The desktop tool suite is another strong earner for Microsoft, and we’ve trained multiple professional generations to operate in the Word/Excel/Powerpoint universe we know and love. The tools have evolved to be by far the best-in-class offerings out there. The challenge for Microsoft is the diminishing impact of new feature/functionality development. One of the issues Microsoft has historically had was balancing feature development (to continue to justify aggressive upgrade cycles in its corporate client base) with the fact that they had long since gone past the base needs of the average consumer (I think the soundbite at one point was the fact that the vast majority of folk used only 7% of the feature set of Office, and efforts like the beloved Clippy and others to expose more functionality didn’t move a dial here). Maybe the new ribbon and its contextual functionality it exposes in Office has had an impact, but if the documents I receive daily are a good proxy for functionality utilized, it sure doesn’t feel like it. This Office toolset is clearly under attack by Google, and having Adobe cast their hat in the ring has to also be disturbing, given their own reach (97+% of global PCs). I am bullish on the ability of new entrants to have a real impact, especially in the word processor and spreadsheet segments. They aren’t bringing two decades of baggage to the table, and are incorporating collaboration tools from the beginning. Overall health of the business for Microsoft: Weakening – unlike the OS, which has more legs to it, I think you’ll start seeing the pricing compression for Office begin in the 18-24 month event horizon – it’s becoming a fungible service. I know that in my old CTO roles, I would be using Google apps as a stalking horse in my next Microsoft renegotiation.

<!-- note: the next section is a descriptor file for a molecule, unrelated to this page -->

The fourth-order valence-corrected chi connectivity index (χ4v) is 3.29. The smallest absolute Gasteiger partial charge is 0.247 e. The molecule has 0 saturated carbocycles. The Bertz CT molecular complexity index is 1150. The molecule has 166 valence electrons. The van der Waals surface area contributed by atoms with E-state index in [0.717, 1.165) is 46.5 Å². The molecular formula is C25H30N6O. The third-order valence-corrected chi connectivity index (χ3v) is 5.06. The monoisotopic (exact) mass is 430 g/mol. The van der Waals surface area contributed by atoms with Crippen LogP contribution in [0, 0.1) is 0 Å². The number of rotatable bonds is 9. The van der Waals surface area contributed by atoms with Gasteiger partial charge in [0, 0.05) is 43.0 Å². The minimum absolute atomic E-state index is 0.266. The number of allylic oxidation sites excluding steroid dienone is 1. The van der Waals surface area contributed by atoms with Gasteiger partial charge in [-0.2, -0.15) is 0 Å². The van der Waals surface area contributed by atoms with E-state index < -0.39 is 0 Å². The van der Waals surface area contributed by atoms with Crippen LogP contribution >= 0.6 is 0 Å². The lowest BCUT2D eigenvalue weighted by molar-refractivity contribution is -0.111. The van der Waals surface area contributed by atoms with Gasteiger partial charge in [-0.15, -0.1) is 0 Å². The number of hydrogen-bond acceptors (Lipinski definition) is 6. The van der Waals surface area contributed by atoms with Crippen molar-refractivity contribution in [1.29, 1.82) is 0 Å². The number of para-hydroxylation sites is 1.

The enterprise product segment is a nice success story for Microsoft. Its growth has allowed Microsoft to add a third material profit piston to the MSFT earnings engine, and tools like Exchange have become de facto business standards. The development tools and runtime environments are good, and sometimes great. I know first-hand how productive .NET development shops can be, and I like how MSFT has managed to take its solution sets up to enterprise scale over the last seven years. If I look to threats here, they come from two directions. The first is the continued push by businesses to use the open source LAMP stack. I don’t see massive share shift between the Linux and Microsoft camps anytime soon. I think this will be a long, drawn out battle, with Microsoft continuing to be a major player. Selected products (most notably Exchange) will, however, feel more heat in the 3-5 year event horizon, through efforts by both Google and Yahoo (with its Zimbra acquisition) to get access to the prosumer through aggressively priced enterprise mail offerings. Overall health of the business for Microsoft: Good – The enterprise mail market is a tough one to penetrate, and the love/muscle memory for Outlook and Exchange are very substantial. The other products will survive and thrive.
Let’s not kid ourselves. The company did post $50B in revenue and $14B in earnings in 2007 – they aren’t going anywhere soon. Microsoft’s free cash flow is so substantial, there is always the opportunity for them to make a disruptive acquisition or offer a disruptively priced offering, something that can never be under-estimated.